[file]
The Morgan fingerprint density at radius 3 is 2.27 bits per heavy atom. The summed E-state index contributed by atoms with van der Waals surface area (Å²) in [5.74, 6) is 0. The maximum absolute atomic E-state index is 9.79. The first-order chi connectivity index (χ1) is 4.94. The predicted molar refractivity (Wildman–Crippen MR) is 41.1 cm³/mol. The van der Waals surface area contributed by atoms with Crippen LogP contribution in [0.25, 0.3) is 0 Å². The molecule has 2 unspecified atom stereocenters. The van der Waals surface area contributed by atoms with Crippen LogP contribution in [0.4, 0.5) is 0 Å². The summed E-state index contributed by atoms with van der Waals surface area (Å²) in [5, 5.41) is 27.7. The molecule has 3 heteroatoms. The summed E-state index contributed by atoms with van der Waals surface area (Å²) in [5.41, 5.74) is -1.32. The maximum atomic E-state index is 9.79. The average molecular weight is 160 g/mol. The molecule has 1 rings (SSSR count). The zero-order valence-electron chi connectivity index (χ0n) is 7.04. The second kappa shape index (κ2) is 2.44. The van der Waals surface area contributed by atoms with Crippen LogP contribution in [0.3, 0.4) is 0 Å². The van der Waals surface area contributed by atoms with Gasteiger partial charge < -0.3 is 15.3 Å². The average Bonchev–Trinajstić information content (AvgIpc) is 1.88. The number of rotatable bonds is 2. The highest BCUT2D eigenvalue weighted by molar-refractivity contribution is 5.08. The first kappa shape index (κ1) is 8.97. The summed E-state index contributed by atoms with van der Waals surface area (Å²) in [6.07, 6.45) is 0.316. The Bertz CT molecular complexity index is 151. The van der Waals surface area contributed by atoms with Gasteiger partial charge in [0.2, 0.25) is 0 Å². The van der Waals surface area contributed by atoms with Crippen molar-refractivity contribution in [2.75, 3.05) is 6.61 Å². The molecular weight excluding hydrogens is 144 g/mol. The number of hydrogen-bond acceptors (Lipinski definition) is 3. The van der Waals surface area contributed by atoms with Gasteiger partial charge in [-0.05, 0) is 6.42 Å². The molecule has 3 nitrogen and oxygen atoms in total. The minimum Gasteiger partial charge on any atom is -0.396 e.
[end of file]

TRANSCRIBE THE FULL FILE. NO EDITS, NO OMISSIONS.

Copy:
The Morgan fingerprint density at radius 3 is 2.27 bits per heavy atom. The summed E-state index contributed by atoms with van der Waals surface area (Å²) in [5.74, 6) is 0. The maximum absolute atomic E-state index is 9.79. The first-order chi connectivity index (χ1) is 4.94. The predicted molar refractivity (Wildman–Crippen MR) is 41.1 cm³/mol. The van der Waals surface area contributed by atoms with Crippen LogP contribution in [0.25, 0.3) is 0 Å². The molecule has 2 unspecified atom stereocenters. The van der Waals surface area contributed by atoms with Crippen LogP contribution in [0.4, 0.5) is 0 Å². The summed E-state index contributed by atoms with van der Waals surface area (Å²) in [5, 5.41) is 27.7. The molecule has 3 heteroatoms. The summed E-state index contributed by atoms with van der Waals surface area (Å²) in [5.41, 5.74) is -1.32. The maximum atomic E-state index is 9.79. The average molecular weight is 160 g/mol. The molecule has 1 rings (SSSR count). The zero-order valence-electron chi connectivity index (χ0n) is 7.04. The second kappa shape index (κ2) is 2.44. The van der Waals surface area contributed by atoms with Crippen LogP contribution in [0.3, 0.4) is 0 Å². The van der Waals surface area contributed by atoms with Gasteiger partial charge < -0.3 is 15.3 Å². The average Bonchev–Trinajstić information content (AvgIpc) is 1.88. The number of rotatable bonds is 2. The highest BCUT2D eigenvalue weighted by molar-refractivity contribution is 5.08. The first kappa shape index (κ1) is 8.97. The summed E-state index contributed by atoms with van der Waals surface area (Å²) in [6.07, 6.45) is 0.316. The Bertz CT molecular complexity index is 151. The van der Waals surface area contributed by atoms with Gasteiger partial charge in [0.2, 0.25) is 0 Å². The van der Waals surface area contributed by atoms with Crippen molar-refractivity contribution in [2.75, 3.05) is 6.61 Å². The molecular weight excluding hydrogens is 144 g/mol. The number of hydrogen-bond acceptors (Lipinski definition) is 3. The van der Waals surface area contributed by atoms with Gasteiger partial charge in [-0.05, 0) is 6.42 Å². The molecule has 3 nitrogen and oxygen atoms in total. The minimum Gasteiger partial charge on any atom is -0.396 e.